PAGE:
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Sneaked in cat into rental property

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  1. #1
    Bh8
    Bh8 is offline

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    Unhappy Sneaked in cat into rental property

    If my tenant lied about not owning an animal, and then let it slip that she had a cat in my property all along. What are my options? Has anyone had experience with this?


  2. #2

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    Does the building allow pets? Or just something between you and the tenant?


  3. #3
    Bh8
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    Between myself and the tenant, as well as the realtor.


  4. #4

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    Unless the contract specifically mentions that pets aren't allowed you have no options.

    shri and spode like this.

  5. #5

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    Methinks @mrgoodkat may have a horse in the race.

    CarterTG, shri and dumbdonkey like this.

  6. #6

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    Quote Originally Posted by huja
    Methinks @mrgoodkat may have a horse hidden in the living room
    CharSiuNow likes this.

  7. #7

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    So you asked them if they had pets and they said no? Or just didn't tell you about it (i.e. not lying)?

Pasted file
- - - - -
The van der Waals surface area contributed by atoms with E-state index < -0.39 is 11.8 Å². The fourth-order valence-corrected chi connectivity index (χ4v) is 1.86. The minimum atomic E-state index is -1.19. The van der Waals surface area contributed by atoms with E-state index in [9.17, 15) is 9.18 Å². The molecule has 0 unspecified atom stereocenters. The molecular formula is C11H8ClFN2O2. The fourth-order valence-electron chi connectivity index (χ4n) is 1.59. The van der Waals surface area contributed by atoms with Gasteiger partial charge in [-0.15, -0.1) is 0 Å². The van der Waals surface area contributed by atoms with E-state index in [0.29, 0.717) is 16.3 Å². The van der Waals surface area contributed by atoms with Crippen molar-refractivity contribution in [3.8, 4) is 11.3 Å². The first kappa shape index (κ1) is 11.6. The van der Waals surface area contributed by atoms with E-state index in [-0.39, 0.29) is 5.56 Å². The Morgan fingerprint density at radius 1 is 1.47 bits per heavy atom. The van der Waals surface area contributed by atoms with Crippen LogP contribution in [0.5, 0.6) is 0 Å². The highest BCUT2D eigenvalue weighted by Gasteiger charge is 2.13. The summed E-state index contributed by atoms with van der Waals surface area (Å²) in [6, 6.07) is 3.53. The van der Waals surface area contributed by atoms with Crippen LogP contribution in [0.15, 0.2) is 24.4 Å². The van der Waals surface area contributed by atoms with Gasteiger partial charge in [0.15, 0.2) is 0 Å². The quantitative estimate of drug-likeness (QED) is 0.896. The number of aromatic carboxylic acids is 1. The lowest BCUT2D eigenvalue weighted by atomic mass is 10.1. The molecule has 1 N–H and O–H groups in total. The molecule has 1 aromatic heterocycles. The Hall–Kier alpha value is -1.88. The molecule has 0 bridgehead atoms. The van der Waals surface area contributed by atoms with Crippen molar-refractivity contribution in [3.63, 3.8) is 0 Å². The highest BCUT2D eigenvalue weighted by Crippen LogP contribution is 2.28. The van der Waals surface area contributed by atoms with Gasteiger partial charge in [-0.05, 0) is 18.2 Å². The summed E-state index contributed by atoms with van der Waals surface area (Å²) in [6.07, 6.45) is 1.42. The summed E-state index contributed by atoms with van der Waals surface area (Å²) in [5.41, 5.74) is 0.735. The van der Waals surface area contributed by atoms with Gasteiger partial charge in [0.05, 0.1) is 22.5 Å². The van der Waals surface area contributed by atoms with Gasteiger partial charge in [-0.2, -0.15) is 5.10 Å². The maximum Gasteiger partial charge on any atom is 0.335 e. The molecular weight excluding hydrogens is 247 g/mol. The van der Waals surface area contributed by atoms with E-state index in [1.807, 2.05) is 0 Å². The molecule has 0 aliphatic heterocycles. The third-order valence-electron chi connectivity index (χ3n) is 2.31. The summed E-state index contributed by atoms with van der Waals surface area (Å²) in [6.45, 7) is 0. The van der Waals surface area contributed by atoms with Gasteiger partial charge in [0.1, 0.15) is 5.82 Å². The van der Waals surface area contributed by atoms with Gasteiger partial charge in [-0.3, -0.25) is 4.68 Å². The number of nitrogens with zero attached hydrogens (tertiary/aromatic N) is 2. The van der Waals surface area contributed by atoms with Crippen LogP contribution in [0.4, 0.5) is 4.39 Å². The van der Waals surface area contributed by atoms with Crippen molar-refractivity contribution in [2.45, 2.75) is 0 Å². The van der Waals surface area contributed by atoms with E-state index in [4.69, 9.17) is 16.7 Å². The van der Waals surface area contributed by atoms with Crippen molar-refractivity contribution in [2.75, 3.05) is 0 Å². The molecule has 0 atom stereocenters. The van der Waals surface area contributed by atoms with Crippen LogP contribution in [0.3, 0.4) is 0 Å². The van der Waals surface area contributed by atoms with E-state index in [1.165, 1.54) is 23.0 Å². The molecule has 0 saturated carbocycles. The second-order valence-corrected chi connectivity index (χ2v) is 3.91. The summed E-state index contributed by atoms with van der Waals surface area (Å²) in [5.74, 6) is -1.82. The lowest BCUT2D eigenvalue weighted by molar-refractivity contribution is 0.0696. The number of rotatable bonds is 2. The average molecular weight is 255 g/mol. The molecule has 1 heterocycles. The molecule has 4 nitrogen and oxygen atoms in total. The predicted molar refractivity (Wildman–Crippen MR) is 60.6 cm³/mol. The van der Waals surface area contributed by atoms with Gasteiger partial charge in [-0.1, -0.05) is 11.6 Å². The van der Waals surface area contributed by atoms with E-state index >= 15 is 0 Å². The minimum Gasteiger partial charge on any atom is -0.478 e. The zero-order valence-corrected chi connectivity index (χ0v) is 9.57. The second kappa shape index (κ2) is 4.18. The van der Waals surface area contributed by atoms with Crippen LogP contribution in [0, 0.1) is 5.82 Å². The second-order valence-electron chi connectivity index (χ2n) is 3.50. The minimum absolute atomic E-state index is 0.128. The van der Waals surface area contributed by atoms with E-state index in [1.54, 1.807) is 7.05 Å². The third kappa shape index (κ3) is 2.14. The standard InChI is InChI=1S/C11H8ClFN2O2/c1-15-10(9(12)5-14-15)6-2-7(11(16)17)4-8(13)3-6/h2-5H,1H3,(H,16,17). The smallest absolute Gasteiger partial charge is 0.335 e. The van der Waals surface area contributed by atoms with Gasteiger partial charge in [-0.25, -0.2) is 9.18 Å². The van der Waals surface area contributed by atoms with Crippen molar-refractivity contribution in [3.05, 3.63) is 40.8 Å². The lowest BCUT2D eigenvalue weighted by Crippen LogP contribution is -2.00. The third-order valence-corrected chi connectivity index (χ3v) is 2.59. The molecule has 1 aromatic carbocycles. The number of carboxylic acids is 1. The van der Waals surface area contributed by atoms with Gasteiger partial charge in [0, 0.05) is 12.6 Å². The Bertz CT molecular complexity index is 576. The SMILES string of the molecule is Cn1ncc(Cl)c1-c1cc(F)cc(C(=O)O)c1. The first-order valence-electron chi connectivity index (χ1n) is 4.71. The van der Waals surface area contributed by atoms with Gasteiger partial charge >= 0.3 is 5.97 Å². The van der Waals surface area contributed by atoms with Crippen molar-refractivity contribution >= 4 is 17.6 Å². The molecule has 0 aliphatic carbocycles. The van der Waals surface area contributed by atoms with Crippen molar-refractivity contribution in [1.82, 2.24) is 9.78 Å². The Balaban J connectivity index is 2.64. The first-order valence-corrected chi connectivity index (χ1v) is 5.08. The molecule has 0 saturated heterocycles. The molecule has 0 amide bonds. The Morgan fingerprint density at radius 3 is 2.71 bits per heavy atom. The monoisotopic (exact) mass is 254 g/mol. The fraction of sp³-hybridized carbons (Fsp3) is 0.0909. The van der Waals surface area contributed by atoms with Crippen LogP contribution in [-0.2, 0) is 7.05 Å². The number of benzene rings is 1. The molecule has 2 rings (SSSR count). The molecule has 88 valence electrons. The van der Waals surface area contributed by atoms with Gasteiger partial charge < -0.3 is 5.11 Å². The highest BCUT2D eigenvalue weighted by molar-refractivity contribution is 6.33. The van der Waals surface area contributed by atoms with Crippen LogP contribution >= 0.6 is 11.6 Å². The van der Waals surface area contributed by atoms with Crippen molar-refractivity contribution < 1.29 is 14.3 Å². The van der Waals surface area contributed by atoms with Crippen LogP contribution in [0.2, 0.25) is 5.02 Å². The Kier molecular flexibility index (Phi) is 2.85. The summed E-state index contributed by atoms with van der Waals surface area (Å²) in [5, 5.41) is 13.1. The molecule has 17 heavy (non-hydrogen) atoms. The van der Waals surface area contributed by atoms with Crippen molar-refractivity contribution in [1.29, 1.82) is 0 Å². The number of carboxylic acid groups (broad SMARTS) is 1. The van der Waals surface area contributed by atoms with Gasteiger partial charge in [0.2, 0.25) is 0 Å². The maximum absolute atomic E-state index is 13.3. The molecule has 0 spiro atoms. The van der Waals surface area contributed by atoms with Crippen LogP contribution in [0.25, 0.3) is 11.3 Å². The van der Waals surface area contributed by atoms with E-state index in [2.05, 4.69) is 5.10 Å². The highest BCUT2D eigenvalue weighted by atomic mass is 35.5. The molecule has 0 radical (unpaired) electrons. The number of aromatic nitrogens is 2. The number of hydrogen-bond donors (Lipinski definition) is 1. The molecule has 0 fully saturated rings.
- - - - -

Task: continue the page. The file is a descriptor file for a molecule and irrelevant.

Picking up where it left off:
You have a deposit, make it clear any damages will be taken out.


  8. #8

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    Any particular reason why you don't allow a cat? If it's because of your allergies, for example, perhaps you can just specify she pays for special cleaning after to ensure all the cat hair and dander is gone? Otherwise, if there is no actual reason and the cat is not doing any harm, why not just let it go? You will have a much more loyal tenant who will take care to ensure the cat does no damage. Win win.

    Elegiaque, Cornmeal, spode and 3 others like this.

  9. #9

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    We did this as tenants once.

    When we took the flat, we didn't have any cats but enquired about his conditions, since we said we might be interested in the future -- he said he would prefer not (he has allergies), but let's see. We started fostering, which was only temporary. We told the landlord about this, I think, and the ball was in his court regarding what changes to the deposit or conditions there would be. No answer.

    A couple of years later, we ended up adopting one, but we didn't take the initiative to contact the landlord again and remind him that we were taking care of kittens and inform him that we adopted one. Some time later (years?) he found out and contacted us somewhat angrily out of blue. It was upsetting that we felt "spied" on.

    He made some unreasonable request that we pay an extra deposit ($10,000? $20,000? can't remember) and a non-refundable $2,000 cleaning fee. We think his lawyer wife had something to do with this.

    He already had a $40,000 deposit from us, so we couldn't see the sense of asking for an EXTRA deposit, because we simply cannot imagine what kind of damage a cat could cause to a concrete shoebox that would even cost all of our original deposit! He agreed, but the cleaning fee still stood, which we paid. We told him that mostly what the cat would damage would be our own things, and they've hardly damaged those either. When we moved out, we did receive our full original deposit back.